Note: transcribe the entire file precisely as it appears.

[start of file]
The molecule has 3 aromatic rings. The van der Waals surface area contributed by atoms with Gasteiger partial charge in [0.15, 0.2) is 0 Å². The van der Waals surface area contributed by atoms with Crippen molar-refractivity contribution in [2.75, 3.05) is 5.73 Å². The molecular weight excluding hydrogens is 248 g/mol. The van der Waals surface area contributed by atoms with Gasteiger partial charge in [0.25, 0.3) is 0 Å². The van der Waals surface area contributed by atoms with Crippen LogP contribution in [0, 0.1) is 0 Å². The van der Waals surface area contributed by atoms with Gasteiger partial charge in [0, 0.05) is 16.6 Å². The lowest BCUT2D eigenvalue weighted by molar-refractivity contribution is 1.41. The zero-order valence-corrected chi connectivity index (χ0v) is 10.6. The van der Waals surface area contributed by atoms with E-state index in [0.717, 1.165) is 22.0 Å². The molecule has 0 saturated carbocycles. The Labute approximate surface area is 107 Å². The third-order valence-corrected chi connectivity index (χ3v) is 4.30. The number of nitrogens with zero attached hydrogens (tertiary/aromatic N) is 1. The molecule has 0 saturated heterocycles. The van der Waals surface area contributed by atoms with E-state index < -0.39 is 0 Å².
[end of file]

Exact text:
The molecule has 3 aromatic rings. The van der Waals surface area contributed by atoms with Gasteiger partial charge in [0.15, 0.2) is 0 Å². The van der Waals surface area contributed by atoms with Crippen molar-refractivity contribution in [2.75, 3.05) is 5.73 Å². The molecular weight excluding hydrogens is 248 g/mol. The van der Waals surface area contributed by atoms with Gasteiger partial charge in [0.25, 0.3) is 0 Å². The van der Waals surface area contributed by atoms with Crippen LogP contribution in [0, 0.1) is 0 Å². The van der Waals surface area contributed by atoms with Gasteiger partial charge in [0, 0.05) is 16.6 Å². The lowest BCUT2D eigenvalue weighted by molar-refractivity contribution is 1.41. The zero-order valence-corrected chi connectivity index (χ0v) is 10.6. The van der Waals surface area contributed by atoms with E-state index in [0.717, 1.165) is 22.0 Å². The molecule has 0 saturated carbocycles. The Labute approximate surface area is 107 Å². The third-order valence-corrected chi connectivity index (χ3v) is 4.30. The number of nitrogens with zero attached hydrogens (tertiary/aromatic N) is 1. The molecule has 0 saturated heterocycles. The van der Waals surface area contributed by atoms with E-state index < -0.39 is 0 Å².